Twitter 2

Here is an illustration for a Chuck Barney story; another contribution to the Twitter frenzy. In particular it is a story about celebrity twittery, which is a rather robust topic at the moment. Our story has been on the burner for well over a month but it hasn't made it into the mix until now, so it might not be as cutting edge as it could be but sometimes the crumbling of the cookie happens in this way.

I did another Twitter illustration last year (here) and I toyed with the idea of doing this one in the same style (a sort of cartoony cubism, if you don't feel like clicking the link), but it had been a challenging project. The amount of effort may not show in the final product but I took an improvisational approach to it and there was a lot of searching and erasing to do before I came to the happy end (I really enjoyed that one.)

When I found an afternoon to spend on this illustration I decided to do it in Illustrator. Why? I don't know, I don't really care much for Illustrator as a drawing tool. I haven't worked with it enough to be able to impose my will on it. I feel like I spend most of my time trying to figure out how to undo what I just did on accident; but I wanted to achieve the flavor of Twitter's design style and I decided that could be done more easily with vector art, and I had time to wrestle with it. So what the heck1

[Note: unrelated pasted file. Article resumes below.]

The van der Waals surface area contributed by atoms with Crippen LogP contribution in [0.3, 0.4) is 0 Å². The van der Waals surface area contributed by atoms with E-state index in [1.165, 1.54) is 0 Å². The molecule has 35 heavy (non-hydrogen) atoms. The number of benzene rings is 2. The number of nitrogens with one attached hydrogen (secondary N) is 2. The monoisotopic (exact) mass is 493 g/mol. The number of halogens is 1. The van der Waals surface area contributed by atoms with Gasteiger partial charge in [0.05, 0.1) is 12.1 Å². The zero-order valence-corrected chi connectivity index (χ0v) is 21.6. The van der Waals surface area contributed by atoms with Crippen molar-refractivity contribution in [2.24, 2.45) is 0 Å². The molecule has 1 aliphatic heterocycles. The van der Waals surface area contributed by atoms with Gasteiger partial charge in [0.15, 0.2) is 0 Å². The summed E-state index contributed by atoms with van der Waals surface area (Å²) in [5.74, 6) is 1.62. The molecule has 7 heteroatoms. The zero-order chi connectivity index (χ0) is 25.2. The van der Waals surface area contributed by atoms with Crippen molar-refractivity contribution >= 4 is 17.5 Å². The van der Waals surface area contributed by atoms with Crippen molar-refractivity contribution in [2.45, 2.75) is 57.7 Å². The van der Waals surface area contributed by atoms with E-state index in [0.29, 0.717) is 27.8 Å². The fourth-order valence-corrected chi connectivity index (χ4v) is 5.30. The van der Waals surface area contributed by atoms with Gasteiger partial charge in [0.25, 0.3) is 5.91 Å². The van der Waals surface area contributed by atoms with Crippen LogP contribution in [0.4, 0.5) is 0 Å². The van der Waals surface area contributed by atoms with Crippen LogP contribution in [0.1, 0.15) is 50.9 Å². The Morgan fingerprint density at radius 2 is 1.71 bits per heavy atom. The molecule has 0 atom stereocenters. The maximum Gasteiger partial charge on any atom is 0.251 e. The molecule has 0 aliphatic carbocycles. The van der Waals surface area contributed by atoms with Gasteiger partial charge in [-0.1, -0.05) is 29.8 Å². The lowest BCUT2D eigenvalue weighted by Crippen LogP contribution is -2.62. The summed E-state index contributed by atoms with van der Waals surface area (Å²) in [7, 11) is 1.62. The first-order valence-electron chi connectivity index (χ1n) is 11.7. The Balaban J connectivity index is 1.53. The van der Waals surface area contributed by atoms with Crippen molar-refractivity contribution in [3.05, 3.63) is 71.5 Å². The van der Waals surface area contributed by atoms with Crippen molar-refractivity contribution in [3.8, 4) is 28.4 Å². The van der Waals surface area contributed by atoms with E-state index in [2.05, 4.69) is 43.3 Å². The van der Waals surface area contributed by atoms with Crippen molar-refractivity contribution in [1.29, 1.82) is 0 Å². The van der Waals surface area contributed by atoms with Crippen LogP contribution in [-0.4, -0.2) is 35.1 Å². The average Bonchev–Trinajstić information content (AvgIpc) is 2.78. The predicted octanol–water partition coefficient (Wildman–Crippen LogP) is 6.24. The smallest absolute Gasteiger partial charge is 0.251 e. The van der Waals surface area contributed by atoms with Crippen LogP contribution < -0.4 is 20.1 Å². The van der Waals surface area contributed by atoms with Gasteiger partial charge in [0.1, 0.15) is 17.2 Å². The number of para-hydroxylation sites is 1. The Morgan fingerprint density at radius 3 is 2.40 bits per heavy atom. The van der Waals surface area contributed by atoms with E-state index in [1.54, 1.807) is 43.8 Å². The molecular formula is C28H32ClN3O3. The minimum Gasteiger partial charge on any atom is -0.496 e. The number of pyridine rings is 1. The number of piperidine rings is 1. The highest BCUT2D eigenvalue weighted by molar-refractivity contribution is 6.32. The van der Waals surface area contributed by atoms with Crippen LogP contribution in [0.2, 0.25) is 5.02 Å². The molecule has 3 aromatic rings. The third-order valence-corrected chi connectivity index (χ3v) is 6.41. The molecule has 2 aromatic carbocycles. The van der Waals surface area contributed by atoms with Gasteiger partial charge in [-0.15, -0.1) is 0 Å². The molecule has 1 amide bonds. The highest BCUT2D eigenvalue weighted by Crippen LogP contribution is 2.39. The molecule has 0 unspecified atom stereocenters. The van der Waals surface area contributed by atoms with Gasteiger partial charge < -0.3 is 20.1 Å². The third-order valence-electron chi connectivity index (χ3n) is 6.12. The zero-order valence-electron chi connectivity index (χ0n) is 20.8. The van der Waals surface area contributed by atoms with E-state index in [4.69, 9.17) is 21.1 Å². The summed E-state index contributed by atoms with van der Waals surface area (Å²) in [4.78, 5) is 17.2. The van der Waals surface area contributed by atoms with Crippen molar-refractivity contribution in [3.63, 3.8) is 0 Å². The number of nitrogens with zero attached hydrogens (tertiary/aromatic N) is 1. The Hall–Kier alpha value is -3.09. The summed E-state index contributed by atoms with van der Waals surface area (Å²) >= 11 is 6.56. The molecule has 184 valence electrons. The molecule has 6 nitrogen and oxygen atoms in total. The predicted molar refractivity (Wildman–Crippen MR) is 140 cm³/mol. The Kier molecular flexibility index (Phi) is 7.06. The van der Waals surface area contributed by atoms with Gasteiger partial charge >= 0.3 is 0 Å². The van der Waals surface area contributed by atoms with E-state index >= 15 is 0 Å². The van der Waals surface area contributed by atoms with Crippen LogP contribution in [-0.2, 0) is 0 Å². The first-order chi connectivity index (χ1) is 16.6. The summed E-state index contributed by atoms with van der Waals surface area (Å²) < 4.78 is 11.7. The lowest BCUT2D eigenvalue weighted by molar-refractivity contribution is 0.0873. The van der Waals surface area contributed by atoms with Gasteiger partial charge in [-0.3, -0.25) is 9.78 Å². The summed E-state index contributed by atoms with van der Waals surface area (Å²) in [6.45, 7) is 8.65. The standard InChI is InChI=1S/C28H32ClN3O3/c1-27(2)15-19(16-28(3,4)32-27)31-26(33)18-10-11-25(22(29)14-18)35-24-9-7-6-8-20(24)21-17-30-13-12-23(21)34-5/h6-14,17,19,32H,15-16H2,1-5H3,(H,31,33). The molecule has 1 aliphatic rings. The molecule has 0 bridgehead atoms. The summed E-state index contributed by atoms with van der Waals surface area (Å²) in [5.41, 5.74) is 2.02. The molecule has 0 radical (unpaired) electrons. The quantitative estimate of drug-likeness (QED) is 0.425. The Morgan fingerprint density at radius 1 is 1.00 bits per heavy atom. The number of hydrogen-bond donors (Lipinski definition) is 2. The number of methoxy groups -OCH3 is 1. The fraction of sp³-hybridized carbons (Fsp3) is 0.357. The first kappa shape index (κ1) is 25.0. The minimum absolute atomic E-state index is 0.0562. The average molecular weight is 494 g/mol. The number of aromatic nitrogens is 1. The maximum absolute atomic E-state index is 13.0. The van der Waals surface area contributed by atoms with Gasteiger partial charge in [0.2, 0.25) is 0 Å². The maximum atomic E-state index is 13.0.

I kept it simple, mostly just circles and ovals. It took a while to create a bird that looked like a bird but once I got there it was pretty easy. It was just like moving little cutouts around on a table. I did several layouts and gave the page designer 3 or 4 options to work with. This is the one that made it.

I didn't have the word balloons around the photographs at first, so it kind of looked like the big bird was vomiting celebrity photographs onto the smaller birds. Not a totally inappropriate visual interpretation, but probably too obvious to be subtly funny.

In another display of obviousness, I turned the eye of the large bird to a star to set it apart as the celebrity, leaving the other birds with simple dots for eyes.  I remember reading something about a simple dot being used as a symbol for the common man. Was is Dostoyevsky? Nietzsche? I know that Woody Allen used that symbolism in "Crimes and Misdemeanors," but I forget where it originated. (A quick google didn't give me an easy answer-- that's all the research I'm up for at the moment.) Anyway, it works as a good incidental but probably unimportant use of symbolism, adding a deeper, pretentious layer of meaning to what seems, at first, a rather pedestrian composition. I'm reaching, I know.

So, here's the latest thing. It does not look like something that I would do, which I take as a sure sign I'm not in control of the tools I'm using.

The End.